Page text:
It’s open enrollment season, which means it’s time for my wife and I to select our health insurance for next year.
As complicated as health insurance is - dealing with deductibles, out-pocket-maximums, in-network-vs-out-of-network doctors, and so on - the way I compare plans is simple. I add the out-of-pocket max (OOP) to the total premiums for the year. I then choose the cheapest option.
For instance, next year we have three options: a $350-deductible plan with a $4,000 OOP and a $510.45 premium, an $850-deductible plan with a $4,800 OOP and a $387.61 premium, and a $2,500-deductible plan with a $214.26 premium.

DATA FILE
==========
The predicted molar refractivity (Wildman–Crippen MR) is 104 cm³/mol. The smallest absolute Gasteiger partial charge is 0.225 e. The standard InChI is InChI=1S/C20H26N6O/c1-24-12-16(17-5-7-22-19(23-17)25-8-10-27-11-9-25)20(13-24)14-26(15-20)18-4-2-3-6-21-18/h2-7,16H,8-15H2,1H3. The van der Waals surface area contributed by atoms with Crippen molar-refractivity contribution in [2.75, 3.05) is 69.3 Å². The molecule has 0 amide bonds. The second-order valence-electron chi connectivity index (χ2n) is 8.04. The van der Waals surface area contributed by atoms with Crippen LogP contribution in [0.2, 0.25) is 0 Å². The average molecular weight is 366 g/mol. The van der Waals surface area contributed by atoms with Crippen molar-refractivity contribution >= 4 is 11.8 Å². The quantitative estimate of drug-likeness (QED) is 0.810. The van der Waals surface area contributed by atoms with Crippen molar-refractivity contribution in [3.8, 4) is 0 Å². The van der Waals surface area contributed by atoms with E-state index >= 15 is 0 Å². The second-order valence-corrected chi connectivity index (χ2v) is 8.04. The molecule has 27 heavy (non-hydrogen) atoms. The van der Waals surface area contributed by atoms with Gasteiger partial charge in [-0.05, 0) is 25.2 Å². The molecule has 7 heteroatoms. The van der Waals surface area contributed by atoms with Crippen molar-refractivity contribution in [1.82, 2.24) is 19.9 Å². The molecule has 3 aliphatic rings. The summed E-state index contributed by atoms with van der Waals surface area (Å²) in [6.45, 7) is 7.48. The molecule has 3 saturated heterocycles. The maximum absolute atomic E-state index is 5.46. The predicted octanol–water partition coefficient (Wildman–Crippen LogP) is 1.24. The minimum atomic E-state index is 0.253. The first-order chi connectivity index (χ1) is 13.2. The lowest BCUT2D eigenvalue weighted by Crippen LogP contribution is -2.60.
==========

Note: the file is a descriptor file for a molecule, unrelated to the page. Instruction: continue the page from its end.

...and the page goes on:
Now, the plan paperwork never explicitly stated it, but the premiums are per-check. The OOP are annual. Since there’s 26 checks a year, I need to multiply each premium by 26 before I get my comparison value.
|deductible||OOP||premium||premium × 26||OOP + premium|
The clear winner here is the $2,500-deductible option. As an added bonus, it’s the only one that’s HSA eligible.
I know there’s a few flaws with my comparison. The premium affects my tax rate. The deductible affects how fast - and potentially how much - I will spend out-of-pocket. But it works for what my wife and I need.